For reform to have a chance, political analysts generally agree that President Obama will have to make it one of his signature issues, much as Ronald Reagan did with the Tax Reform Act of 1986, assisted by the Treasury Department. "This issue needs Presidential leadership and the bully pulpit of the White House," Hodge says.
It would also need the leaders of the congressional committees overseeing tax policy — Dave Camp (R–Mich.), chair of the House Ways and Means Committee; and Max Baucus (D–Mont.), chair of the Senate Finance Committee — to make it the centerpiece of their respective agendas. Baucus told CFO that "it is a top priority. We want to make the system more competitive and fair, and less complex."
Obama and Geithner have held meetings with business leaders on the subject. Similarly, Camp and Baucus have held hearings on tax reform, but neither has yet made it the top priority on their agenda.
While reform advocates await the outcome of the deficit-reduction battle, which seems likely to include a cut to the corporate tax rate, a bipartisan group of six senators has been trying to push the issue forward. Even before deficit reduction became a national obsession, they were crafting a plan that would, over a 10-year period, reduce the federal debt by about $4 trillion, the target set by the President's own debt commission, and simultaneously revamp the tax code. The group includes Budget Committee chairman Kent Conrad (D–N. Dak.), Majority Whip Richard Durbin (D–Ill.), and Tom Coburn (R–Okla.).
Whoever champions the issue will have to contend with several long-standing problems, of which two are particularly thorny: the debate over a territorial versus a worldwide system, and the details of revenue neutrality.
Unlike most industrialized countries, which have a territorial tax system that doesn't tax profits earned outside their borders, the United States has a worldwide system that does, although it tempers the impact in two ways: companies get a credit for taxes already paid overseas, and they can defer taxes on foreign profits until they are repatriated to the United States. But critics say this approach encourages domestic companies to keep profits offshore, and that the United States should switch to a territorial system.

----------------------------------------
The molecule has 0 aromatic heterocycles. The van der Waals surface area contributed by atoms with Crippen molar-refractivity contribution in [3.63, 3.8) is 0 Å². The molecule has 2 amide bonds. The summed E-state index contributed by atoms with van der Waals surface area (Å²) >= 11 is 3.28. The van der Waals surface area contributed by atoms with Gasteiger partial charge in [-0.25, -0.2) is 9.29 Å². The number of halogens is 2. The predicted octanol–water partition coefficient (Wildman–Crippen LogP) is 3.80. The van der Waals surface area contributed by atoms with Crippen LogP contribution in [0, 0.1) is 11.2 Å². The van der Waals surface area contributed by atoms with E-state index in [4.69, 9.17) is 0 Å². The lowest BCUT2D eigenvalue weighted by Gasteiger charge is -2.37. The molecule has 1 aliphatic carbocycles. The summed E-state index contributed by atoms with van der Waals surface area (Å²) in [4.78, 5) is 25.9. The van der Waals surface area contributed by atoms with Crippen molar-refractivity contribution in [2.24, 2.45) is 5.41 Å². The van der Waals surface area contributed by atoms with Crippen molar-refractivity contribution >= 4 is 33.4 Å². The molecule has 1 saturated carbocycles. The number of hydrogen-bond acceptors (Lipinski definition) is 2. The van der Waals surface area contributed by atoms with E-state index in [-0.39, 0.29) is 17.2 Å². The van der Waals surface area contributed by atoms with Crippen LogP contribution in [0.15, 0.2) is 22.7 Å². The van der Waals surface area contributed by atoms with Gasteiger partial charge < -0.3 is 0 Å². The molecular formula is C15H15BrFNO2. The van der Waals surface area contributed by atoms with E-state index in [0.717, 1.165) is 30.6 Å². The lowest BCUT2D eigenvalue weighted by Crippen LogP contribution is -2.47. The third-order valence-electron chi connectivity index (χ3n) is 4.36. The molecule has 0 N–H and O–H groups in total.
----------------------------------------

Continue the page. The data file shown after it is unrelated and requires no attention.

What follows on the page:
"I'd say policymakers are interested in it, but they also want to make sure that it really would lead to increased investment and jobs in the United States," says Drew Lyon, a principal with Big Four accounting firm PricewaterhouseCoopers and a former deputy assistant secretary in the U.S. Treasury Department.
It's not obvious that it would. While it is true that U.S. companies have more than $1 trillion in earnings permanently reinvested overseas, their decisions to invest outside the United States were not driven entirely, or even primarily in many cases, by tax considerations. Texas Instruments vice president and senior tax counsel William Blaylock endorses the territorial model but notes that his $14 billion company recently expanded a wafer-assembly and
-testing facility in the Philippines largely because it already operated there, knew the country well, and viewed it as a successful place to do business. It made an acquisition in Japan because it was available at an attractive price. And it is investing in the United States, too, recently constructing a 1.1 million square foot wafer-fabrication facility in Richardson, Texas. Upon announcing the plant construction, Texas Instruments said it enjoyed proximity to its corporate headquarters, a positive competitive environment, and access to R&D. Blaylock notes that the company also received a "significant" tax credit from the U.S. Department of Energy.
"Tax is a consideration in any investment decision," says Caterpillar's Beran. "But I don't know of any decision we have made where a major plant investment was ever swayed by the tax part of the calculation. In our business, where margins aren't that high, labor costs, costs for supplies and raw materials, access to suppliers, and closeness to markets are normally more important than taxes."
"All Else Is Not Equal"
President Obama has called for "revenue neutral" reform that generates the same level of income for the federal government as the current system. Doing that would require eliminating or reining in credits and incentives that will cost Treasury about $102 billion this year. Many business leaders oppose this approach, noting that even after allowing for these "tax expenditures," U.S. corporations still shoulder a higher effective tax rate — on average about 27% or so, depending on whose numbers you use — than their international competitors. Thus, they argue, a revenue-neutral approach would still leave U.S. companies at a disadvantage.
At the opposite extreme, some argue for revenue enhancement. "All else being equal, reform that's revenue neutral makes some sense," says the Center on Budget and Policy Priorities's Marr. "But the problem is that all else is not equal. The United States is on an unsustainable fiscal path, and that will require gut-wrenching choices. It does not make sense to take corporate taxes off the table."